For those coming along to the 50 Years Young tour, Young promises the hits and maybe a few deep album cuts to keep fans entertained.

“There’s an album track, ‘Birmingham’, from my first album – we will probably go there,” he says. “Without sounding egotistical, there’s a lot of hits I’ve gotta get through, because that’s what people want to hear.”

As well as a lot of hits, Young also has lots of stories to tell – and he confirms an amusing anecdote which saw him turn to Google to fill in the gaps when writing his 2019 autobiography

“Absolutely,” he laughs. “A lot of it I really don’t remember, there was so much happening between 1976 to 1980, I get it all jumbled. Someone said to me, ‘What year did you come over to Düsseldorf and do that TV show?’ … I have no idea.”

John Paul Young in the 1970s. Photo: supplied.

During his concerts, there’s a slideshow on a video wall depicting various images and phases of Young’s long career. When I cheekily suggest he could use that as a prompt, he replies with a hearty laugh: “Yeah, they do help, they really do. The audience thinks it’s for them – it’s actually for me, to prod me along!” 

Despite a very full life packed with hit songs and memorable moments, Young is down-to-earth at heart. Speaking with him just before his 71st birthday, the Sentinel wished him a Happy Birthday and wondered about his birthday plans. He replied: “I might just go down to my local bowling club where they have decent Asian food and have a little dinner there.”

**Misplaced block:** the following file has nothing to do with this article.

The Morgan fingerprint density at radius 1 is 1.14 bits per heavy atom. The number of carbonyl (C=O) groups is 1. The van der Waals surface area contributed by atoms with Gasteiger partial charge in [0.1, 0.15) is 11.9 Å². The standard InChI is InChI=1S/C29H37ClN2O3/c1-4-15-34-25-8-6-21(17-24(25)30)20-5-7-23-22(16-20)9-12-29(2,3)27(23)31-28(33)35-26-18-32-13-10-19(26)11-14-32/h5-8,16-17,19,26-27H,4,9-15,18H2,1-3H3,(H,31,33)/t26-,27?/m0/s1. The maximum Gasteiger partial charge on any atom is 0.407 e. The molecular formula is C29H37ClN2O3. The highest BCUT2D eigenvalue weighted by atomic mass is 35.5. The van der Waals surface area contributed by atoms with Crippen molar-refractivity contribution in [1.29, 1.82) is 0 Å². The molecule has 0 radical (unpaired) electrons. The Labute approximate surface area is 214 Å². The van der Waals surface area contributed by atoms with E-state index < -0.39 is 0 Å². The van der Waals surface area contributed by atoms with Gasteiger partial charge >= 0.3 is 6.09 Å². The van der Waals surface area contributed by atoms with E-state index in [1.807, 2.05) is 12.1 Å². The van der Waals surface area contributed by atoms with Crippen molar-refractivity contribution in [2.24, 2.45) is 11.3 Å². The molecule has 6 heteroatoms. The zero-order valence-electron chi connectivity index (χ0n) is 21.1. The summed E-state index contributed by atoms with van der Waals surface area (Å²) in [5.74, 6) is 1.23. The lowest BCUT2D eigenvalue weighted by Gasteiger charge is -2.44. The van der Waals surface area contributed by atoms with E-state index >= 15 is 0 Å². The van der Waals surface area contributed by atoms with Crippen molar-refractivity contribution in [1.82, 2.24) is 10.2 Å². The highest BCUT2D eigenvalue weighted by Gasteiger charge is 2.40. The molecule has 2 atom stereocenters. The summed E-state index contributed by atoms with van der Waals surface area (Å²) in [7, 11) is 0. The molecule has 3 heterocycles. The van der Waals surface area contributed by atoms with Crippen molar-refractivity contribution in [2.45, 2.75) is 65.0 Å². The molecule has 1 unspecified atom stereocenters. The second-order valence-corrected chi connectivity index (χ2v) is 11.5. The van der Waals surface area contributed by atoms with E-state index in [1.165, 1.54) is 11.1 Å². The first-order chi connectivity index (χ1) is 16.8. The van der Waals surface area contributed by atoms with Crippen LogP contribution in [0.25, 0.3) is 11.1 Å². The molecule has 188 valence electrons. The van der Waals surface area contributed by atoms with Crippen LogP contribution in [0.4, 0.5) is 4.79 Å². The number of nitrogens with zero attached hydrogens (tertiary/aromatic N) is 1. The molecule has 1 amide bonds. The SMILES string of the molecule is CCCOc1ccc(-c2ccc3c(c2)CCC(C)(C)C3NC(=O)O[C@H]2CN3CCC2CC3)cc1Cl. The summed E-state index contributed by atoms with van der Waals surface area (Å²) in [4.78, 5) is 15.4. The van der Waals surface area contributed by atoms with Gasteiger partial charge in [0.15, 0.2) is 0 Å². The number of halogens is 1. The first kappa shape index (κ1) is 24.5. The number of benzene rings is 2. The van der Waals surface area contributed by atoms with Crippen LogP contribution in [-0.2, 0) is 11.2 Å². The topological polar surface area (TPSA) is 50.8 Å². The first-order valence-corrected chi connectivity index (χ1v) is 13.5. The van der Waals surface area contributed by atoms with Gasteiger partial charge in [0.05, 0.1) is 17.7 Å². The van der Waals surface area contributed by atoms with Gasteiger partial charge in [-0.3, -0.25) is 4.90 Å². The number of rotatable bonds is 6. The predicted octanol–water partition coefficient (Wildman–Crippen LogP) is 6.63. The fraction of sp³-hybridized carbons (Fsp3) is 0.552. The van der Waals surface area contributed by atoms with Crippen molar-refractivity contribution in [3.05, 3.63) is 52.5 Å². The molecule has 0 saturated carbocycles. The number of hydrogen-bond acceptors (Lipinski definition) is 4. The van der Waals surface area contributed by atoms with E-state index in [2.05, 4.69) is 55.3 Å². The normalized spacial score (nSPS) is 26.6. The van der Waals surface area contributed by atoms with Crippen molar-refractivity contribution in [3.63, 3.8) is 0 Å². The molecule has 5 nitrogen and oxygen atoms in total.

After 50 years in music, the Scottish-born JPY is still a star – but remains a quintessential Aussie bloke.

John Paul Young will perform as part of the APIA Good Times Tour 2021 at the Enmore Theatre, Newtown, 7.30pm Tuesday, 31 August, 2021. Tickets ($99.90 to $129.90) and further info available at

John Paul Young’s JPY: 50 Years Young – The Anniversary Tour will play the Enmore Theatre, Newtown at 8pm Friday, 24 September. Tickets ($80.50 to &85.50) and further info available at

John Paul Young’s website, featuring music, merchandise, info and more is located at